22/05/2011 14:32 BST | Updated 22/05/2015 10:12 BST

Do We Worry Too Much About Keeping Our Children Stimulated And Busy?

Do we worry too much about keeping our children stimulated and busy? Getty

I was in a café the other day and there was a child – about the same age as my youngest – who sat, doing absolutely nothing, whilst her mother finished her coffee and chatted to a friend. This, in itself, was extraordinary enough but what really made me stop drinking my Latte and stare, incredulously, was that she had nothing to amuse her. No crayons, no book, no Blackberry with the lock key on.

In my world, 18-month-olds do not do sitting. They do climbing on the table, fidgeting, and death defying leaps from the furniture. And as I watched the mother ignoring the child and the child staring vacuously into space it occurred to me that what I was witnessing here is at the very heart of what divides us as parents.

Should we be entertaining our children all day or are there times when they can take a backseat?

When my eldest, now 12, was born I felt duty bound to fill her every waking hour with stimulation. The back of the car became a mobile homage to the Early Learning Centre with a wild array of stuff in primary colours just in case, God forbid, at seven weeks old she might find the 10 minute drive to the supermarket a trifle boring.

There was a sensory display of baby paraphernalia suctioned to the windows and dangling from the car seat. Her pushchair had musical mobiles and books clipped to the frame and then – as if this wasn't enough – another bag stored underneath with extra toys to keep her amused.

The poor thing didn't stand a chance. There was no opportunity to switch off and daydream. If I noticed her eyes glazing over and staring at nothing in the middle distance she would get a rattle frantically waved in her face.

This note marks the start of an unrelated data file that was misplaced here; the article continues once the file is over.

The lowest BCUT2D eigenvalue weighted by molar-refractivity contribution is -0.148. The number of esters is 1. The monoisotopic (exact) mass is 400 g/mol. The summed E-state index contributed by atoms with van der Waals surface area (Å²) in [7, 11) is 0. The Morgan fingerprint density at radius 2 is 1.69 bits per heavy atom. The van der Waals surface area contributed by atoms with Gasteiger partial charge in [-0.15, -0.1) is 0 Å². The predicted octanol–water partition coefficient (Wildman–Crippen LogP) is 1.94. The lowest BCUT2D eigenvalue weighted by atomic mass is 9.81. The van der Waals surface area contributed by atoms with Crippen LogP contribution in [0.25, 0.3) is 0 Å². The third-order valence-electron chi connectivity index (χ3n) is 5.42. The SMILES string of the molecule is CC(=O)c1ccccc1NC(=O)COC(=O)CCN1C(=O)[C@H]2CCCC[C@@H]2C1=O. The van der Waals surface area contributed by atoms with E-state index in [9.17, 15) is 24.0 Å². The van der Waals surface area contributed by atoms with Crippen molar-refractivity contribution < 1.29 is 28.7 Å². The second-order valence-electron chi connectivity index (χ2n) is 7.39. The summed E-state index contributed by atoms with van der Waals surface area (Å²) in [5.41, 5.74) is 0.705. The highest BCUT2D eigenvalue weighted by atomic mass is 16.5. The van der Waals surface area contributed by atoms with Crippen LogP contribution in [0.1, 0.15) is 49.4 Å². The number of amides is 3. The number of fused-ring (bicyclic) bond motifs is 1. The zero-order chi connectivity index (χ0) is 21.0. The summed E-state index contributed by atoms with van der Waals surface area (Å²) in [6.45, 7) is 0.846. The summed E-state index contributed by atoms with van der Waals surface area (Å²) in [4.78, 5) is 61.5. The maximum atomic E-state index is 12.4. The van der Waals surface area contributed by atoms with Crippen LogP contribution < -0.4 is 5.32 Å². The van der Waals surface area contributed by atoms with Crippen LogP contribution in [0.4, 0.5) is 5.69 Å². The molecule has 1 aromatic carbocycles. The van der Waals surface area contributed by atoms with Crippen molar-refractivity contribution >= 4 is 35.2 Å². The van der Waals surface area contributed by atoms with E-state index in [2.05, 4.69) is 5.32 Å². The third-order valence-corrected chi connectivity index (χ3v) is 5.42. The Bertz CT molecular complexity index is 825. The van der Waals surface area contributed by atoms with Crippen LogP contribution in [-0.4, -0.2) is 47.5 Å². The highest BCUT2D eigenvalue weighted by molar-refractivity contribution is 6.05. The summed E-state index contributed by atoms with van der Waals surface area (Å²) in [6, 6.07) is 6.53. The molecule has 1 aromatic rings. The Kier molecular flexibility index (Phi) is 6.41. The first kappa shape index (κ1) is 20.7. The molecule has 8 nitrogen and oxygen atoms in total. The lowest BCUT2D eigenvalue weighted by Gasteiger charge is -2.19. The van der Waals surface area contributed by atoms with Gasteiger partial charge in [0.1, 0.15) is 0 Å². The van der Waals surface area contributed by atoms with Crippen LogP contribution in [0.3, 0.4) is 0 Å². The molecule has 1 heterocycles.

By the time my fourth child, Dolly, came along stimulating the baby had been pushed to the bottom of the list in favour of getting out of the house in clean underwear and an outfit not resembling pyjamas. With my own brain cells fast deteriorating, worrying whether this tiny bundle had something to amuse her on the school run seemed faintly ridiculous. Besides, she was more than happy to stare out of the window. Funny that. I could have saved myself a fortune.


In stark contrast to how I brought up my eldest daughter and her two younger siblings, this last child of mine has spent large chunks of her life so far plonked under tables strapped into her car seat. She has none of the baby accoutrements the others had to waken her small mind and help her explore her new world. In fact, I live in fear of her mind being awakened because then I will need to do my bit to further develop it and, quite frankly, that is an exhausting prospect.

Instead, I have mothered Dolly in a shamefully lazy manner. I haven't used parenting theories, or read books, or fussed over her developmental stages. If she's quiet I don't immediately worry that she's bored. I just think: 'Thank God.' And get on with emptying the dishwasher. She's still fairly active – unlike the toddler in the café – and won't sit still for two minutes, but this is largely because she's constantly trying to keep up with her older siblings.

But the funny thing is, it's entirely obvious she's a happier, more contented child because of my lack of input. When the older three were pre-school age and I was still under the misguided illusion that my constant hovering counted for everything, their every spare moment was filled with activities designed to expand their horizons and further their IQ.

But boy, am I paying for that now. People credit me with having intelligent children but what that actually means in reality is that they can be a tad high maintenance. Not to mention verbose. They challenge constantly and seem to require an exhausting diet of stimulating diversions.

Dolly, on the other hand, is more than content to occupy herself, sticking peas up her nose. You don't need to be a rocket scientist to see that this makes my life a whole lot easier (unless one gets stuck) and I'm therefore a more relaxed mother because of it.

What do you think?
As a parent, which camp do you fall into - the let them get on with it, or the 'it's my job' to keep them occupied, or a little bit of both?
Has your parenting style changed between first baby and subsequent ones?